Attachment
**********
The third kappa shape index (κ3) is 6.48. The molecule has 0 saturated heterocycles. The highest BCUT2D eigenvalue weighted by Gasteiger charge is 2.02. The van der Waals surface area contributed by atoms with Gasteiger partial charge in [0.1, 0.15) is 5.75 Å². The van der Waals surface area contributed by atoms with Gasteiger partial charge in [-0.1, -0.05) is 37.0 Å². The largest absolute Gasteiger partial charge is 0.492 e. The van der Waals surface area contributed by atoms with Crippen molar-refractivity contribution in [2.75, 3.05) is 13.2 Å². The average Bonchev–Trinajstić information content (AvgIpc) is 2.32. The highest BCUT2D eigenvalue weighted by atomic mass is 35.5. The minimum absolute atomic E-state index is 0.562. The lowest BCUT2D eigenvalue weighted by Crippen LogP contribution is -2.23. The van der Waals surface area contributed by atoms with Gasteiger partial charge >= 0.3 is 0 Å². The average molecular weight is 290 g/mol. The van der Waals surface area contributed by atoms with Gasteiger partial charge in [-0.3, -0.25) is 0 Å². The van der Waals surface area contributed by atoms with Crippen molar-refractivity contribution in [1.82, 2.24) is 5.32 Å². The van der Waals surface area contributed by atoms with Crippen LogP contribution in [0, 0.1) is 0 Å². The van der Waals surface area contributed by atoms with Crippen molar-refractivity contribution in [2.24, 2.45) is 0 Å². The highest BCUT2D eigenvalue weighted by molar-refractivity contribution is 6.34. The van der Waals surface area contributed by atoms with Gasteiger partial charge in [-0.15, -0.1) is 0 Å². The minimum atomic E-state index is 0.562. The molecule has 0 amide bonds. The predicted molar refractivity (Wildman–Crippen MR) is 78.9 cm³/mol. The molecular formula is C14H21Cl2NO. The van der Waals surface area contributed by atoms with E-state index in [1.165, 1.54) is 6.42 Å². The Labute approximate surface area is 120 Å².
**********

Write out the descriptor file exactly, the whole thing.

The third kappa shape index (κ3) is 6.48. The molecule has 0 saturated heterocycles. The highest BCUT2D eigenvalue weighted by Gasteiger charge is 2.02. The van der Waals surface area contributed by atoms with Gasteiger partial charge in [0.1, 0.15) is 5.75 Å². The van der Waals surface area contributed by atoms with Gasteiger partial charge in [-0.1, -0.05) is 37.0 Å². The largest absolute Gasteiger partial charge is 0.492 e. The van der Waals surface area contributed by atoms with Crippen molar-refractivity contribution in [2.75, 3.05) is 13.2 Å². The average Bonchev–Trinajstić information content (AvgIpc) is 2.32. The highest BCUT2D eigenvalue weighted by atomic mass is 35.5. The minimum absolute atomic E-state index is 0.562. The lowest BCUT2D eigenvalue weighted by Crippen LogP contribution is -2.23. The van der Waals surface area contributed by atoms with Gasteiger partial charge >= 0.3 is 0 Å². The average molecular weight is 290 g/mol. The van der Waals surface area contributed by atoms with Gasteiger partial charge in [-0.3, -0.25) is 0 Å². The van der Waals surface area contributed by atoms with Crippen molar-refractivity contribution in [1.82, 2.24) is 5.32 Å². The van der Waals surface area contributed by atoms with Crippen LogP contribution in [0, 0.1) is 0 Å². The van der Waals surface area contributed by atoms with Crippen molar-refractivity contribution in [2.24, 2.45) is 0 Å². The highest BCUT2D eigenvalue weighted by molar-refractivity contribution is 6.34. The van der Waals surface area contributed by atoms with Gasteiger partial charge in [-0.15, -0.1) is 0 Å². The minimum atomic E-state index is 0.562. The molecule has 0 amide bonds. The predicted molar refractivity (Wildman–Crippen MR) is 78.9 cm³/mol. The molecular formula is C14H21Cl2NO. The van der Waals surface area contributed by atoms with E-state index in [1.165, 1.54) is 6.42 Å². The Labute approximate surface area is 120 Å².